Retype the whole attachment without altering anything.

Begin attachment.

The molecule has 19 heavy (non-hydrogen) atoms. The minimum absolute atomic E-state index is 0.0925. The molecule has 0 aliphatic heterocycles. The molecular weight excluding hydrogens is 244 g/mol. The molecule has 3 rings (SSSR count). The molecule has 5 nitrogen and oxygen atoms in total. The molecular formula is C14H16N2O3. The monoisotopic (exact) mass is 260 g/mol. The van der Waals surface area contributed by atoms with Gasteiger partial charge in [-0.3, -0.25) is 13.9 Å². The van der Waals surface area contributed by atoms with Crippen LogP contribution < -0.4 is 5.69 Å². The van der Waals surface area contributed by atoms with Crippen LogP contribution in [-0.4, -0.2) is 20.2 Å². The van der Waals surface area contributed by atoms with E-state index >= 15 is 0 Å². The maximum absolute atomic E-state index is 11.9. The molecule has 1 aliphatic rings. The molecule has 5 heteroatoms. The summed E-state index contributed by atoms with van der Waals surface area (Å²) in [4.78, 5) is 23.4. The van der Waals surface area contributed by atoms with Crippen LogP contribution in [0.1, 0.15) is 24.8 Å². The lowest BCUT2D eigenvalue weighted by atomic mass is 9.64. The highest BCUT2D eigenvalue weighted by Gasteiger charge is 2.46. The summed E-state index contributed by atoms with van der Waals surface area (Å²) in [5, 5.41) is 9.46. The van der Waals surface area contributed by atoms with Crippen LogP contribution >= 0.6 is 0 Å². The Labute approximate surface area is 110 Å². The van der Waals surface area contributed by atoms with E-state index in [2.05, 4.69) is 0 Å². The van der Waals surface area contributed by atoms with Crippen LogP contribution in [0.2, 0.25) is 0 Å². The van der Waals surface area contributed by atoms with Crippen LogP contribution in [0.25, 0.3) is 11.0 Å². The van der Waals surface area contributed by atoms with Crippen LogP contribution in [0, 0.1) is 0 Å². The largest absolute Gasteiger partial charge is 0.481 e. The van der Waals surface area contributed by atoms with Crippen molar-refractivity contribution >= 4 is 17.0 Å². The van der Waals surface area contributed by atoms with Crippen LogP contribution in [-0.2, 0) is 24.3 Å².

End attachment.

The molecule has 19 heavy (non-hydrogen) atoms. The minimum absolute atomic E-state index is 0.0925. The molecule has 0 aliphatic heterocycles. The molecular weight excluding hydrogens is 244 g/mol. The molecule has 3 rings (SSSR count). The molecule has 5 nitrogen and oxygen atoms in total. The molecular formula is C14H16N2O3. The monoisotopic (exact) mass is 260 g/mol. The van der Waals surface area contributed by atoms with Gasteiger partial charge in [-0.3, -0.25) is 13.9 Å². The van der Waals surface area contributed by atoms with Crippen LogP contribution < -0.4 is 5.69 Å². The van der Waals surface area contributed by atoms with Crippen LogP contribution in [-0.4, -0.2) is 20.2 Å². The van der Waals surface area contributed by atoms with E-state index >= 15 is 0 Å². The maximum absolute atomic E-state index is 11.9. The molecule has 1 aliphatic rings. The molecule has 5 heteroatoms. The summed E-state index contributed by atoms with van der Waals surface area (Å²) in [4.78, 5) is 23.4. The van der Waals surface area contributed by atoms with Crippen LogP contribution in [0.1, 0.15) is 24.8 Å². The lowest BCUT2D eigenvalue weighted by atomic mass is 9.64. The highest BCUT2D eigenvalue weighted by Gasteiger charge is 2.46. The summed E-state index contributed by atoms with van der Waals surface area (Å²) in [5, 5.41) is 9.46. The van der Waals surface area contributed by atoms with Crippen LogP contribution >= 0.6 is 0 Å². The Labute approximate surface area is 110 Å². The van der Waals surface area contributed by atoms with E-state index in [2.05, 4.69) is 0 Å². The van der Waals surface area contributed by atoms with Crippen LogP contribution in [0.2, 0.25) is 0 Å². The van der Waals surface area contributed by atoms with Crippen LogP contribution in [0.25, 0.3) is 11.0 Å². The van der Waals surface area contributed by atoms with Crippen LogP contribution in [0, 0.1) is 0 Å². The largest absolute Gasteiger partial charge is 0.481 e. The van der Waals surface area contributed by atoms with Crippen molar-refractivity contribution >= 4 is 17.0 Å². The van der Waals surface area contributed by atoms with Crippen LogP contribution in [-0.2, 0) is 24.3 Å².